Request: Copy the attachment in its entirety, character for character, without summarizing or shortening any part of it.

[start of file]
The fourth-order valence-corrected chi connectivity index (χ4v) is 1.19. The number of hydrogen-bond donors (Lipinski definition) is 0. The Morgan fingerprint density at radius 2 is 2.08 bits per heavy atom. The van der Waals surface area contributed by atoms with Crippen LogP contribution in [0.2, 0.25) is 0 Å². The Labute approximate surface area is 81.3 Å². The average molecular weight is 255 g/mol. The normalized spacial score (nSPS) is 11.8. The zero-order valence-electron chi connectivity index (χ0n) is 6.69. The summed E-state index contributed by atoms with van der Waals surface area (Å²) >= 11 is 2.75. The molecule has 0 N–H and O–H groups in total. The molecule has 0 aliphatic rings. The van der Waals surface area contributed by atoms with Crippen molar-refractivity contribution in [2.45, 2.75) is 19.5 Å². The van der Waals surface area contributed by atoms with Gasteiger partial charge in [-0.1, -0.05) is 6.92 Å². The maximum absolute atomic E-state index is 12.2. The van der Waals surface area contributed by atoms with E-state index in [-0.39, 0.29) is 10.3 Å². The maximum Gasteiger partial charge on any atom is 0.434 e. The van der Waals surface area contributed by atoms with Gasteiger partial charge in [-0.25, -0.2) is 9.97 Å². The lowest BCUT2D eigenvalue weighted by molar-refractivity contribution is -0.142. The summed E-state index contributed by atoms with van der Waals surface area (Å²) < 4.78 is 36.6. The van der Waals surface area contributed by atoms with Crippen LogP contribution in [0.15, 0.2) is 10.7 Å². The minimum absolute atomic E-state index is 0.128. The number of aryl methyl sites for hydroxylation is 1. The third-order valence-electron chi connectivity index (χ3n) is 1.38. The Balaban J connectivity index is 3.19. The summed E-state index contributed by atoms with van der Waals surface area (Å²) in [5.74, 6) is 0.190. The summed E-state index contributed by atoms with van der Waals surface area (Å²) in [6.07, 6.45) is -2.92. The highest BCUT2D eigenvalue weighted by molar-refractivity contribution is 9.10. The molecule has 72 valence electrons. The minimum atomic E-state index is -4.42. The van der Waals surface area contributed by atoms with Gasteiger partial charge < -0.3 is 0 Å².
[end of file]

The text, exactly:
The fourth-order valence-corrected chi connectivity index (χ4v) is 1.19. The number of hydrogen-bond donors (Lipinski definition) is 0. The Morgan fingerprint density at radius 2 is 2.08 bits per heavy atom. The van der Waals surface area contributed by atoms with Crippen LogP contribution in [0.2, 0.25) is 0 Å². The Labute approximate surface area is 81.3 Å². The average molecular weight is 255 g/mol. The normalized spacial score (nSPS) is 11.8. The zero-order valence-electron chi connectivity index (χ0n) is 6.69. The summed E-state index contributed by atoms with van der Waals surface area (Å²) >= 11 is 2.75. The molecule has 0 N–H and O–H groups in total. The molecule has 0 aliphatic rings. The van der Waals surface area contributed by atoms with Crippen molar-refractivity contribution in [2.45, 2.75) is 19.5 Å². The van der Waals surface area contributed by atoms with Gasteiger partial charge in [-0.1, -0.05) is 6.92 Å². The maximum absolute atomic E-state index is 12.2. The van der Waals surface area contributed by atoms with E-state index in [-0.39, 0.29) is 10.3 Å². The maximum Gasteiger partial charge on any atom is 0.434 e. The van der Waals surface area contributed by atoms with Gasteiger partial charge in [-0.25, -0.2) is 9.97 Å². The lowest BCUT2D eigenvalue weighted by molar-refractivity contribution is -0.142. The summed E-state index contributed by atoms with van der Waals surface area (Å²) < 4.78 is 36.6. The van der Waals surface area contributed by atoms with Crippen LogP contribution in [0.15, 0.2) is 10.7 Å². The minimum absolute atomic E-state index is 0.128. The number of aryl methyl sites for hydroxylation is 1. The third-order valence-electron chi connectivity index (χ3n) is 1.38. The Balaban J connectivity index is 3.19. The summed E-state index contributed by atoms with van der Waals surface area (Å²) in [5.74, 6) is 0.190. The summed E-state index contributed by atoms with van der Waals surface area (Å²) in [6.07, 6.45) is -2.92. The highest BCUT2D eigenvalue weighted by molar-refractivity contribution is 9.10. The molecule has 72 valence electrons. The minimum atomic E-state index is -4.42. The van der Waals surface area contributed by atoms with Gasteiger partial charge < -0.3 is 0 Å².